From Jonathan Saul, Reuters:  Somali pirates have been using Yemen’s remote Horn of Africa island of Socotra as a refueling hub enabling their attack craft to stay restocked for longer periods at sea and pose a greater hazard to shipping, maritime sources say.

Despite an international naval presence in the region, seaborne gangs have been exploiting political turmoil in Yemen to pick up fuel, and possibly other supplies including food, sources told Reuters.

“Socotra has been used for months if not longer,” said Michael Frodl, with C-LEVEL maritime risk consultancy and an adviser to Lloyd’s of London underwriters, citing intelligence reports he was privy to.

“It is perhaps the most important refueling hub for hijacked merchant vessels used as motherships, especially those operating between the Gulf of Aden and India’s western waters, mainly off Oman and increasingly closer to the Strait of Hormuz.”

“A hijacked merchant vessel, unlike a hijacked dhow, has a voracious thirst for fuel and needs a very well stocked refueling station,” Frodl said. . . .

Somali gangs, who are making millions of dollars in ransoms, are becoming increasingly violent, and are able to stay out at sea for long periods and in all weather conditions using captured merchant vessels as mother ships. The crisis is costing world trade billions of dollars a year.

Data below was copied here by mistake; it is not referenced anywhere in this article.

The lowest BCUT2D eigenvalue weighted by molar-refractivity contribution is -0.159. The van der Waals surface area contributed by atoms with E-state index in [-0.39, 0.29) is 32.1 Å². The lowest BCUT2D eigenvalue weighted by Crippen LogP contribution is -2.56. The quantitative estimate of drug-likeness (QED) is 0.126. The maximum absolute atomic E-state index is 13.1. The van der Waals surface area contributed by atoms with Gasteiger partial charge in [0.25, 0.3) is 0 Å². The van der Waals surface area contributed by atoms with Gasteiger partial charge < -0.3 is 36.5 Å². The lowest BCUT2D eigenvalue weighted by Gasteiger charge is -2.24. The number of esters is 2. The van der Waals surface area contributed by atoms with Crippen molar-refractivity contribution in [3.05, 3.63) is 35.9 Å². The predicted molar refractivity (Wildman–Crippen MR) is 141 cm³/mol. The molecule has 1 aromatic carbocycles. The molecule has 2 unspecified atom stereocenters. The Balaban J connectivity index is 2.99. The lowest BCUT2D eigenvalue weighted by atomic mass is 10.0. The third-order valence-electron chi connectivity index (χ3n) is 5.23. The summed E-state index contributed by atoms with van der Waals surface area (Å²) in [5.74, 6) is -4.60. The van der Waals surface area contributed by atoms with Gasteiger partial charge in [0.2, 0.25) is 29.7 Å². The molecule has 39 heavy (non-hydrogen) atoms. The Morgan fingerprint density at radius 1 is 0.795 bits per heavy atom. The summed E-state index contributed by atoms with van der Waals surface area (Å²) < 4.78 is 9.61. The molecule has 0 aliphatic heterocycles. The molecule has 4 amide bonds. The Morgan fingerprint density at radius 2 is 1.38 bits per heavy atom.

The group of four islands in the isolated archipelago, the largest of which is Socotra, are located due east of the Horn of Africa in the Arabian Sea, and have been administered from Yemen for much of the last two centuries.

“Socotra has been a favorite stomping ground for pirates for centuries as both Marco Polo and the great 14th century Islamic scholar and traveler Ibn Battuta attest,” said J. Peter Pham, with U.S. think tank the Atlantic Council. . . .

NATO said it had ships in the Horn of Africa and Gulf of Aden since March 2009 and the presence of NATO warships and other nations’ navies had resulted in a significant reduction in pirate attacks in the Gulf of Aden over the past two years.

“We are not complacent and understand there is still much work to be done,” a NATO spokeswoman said.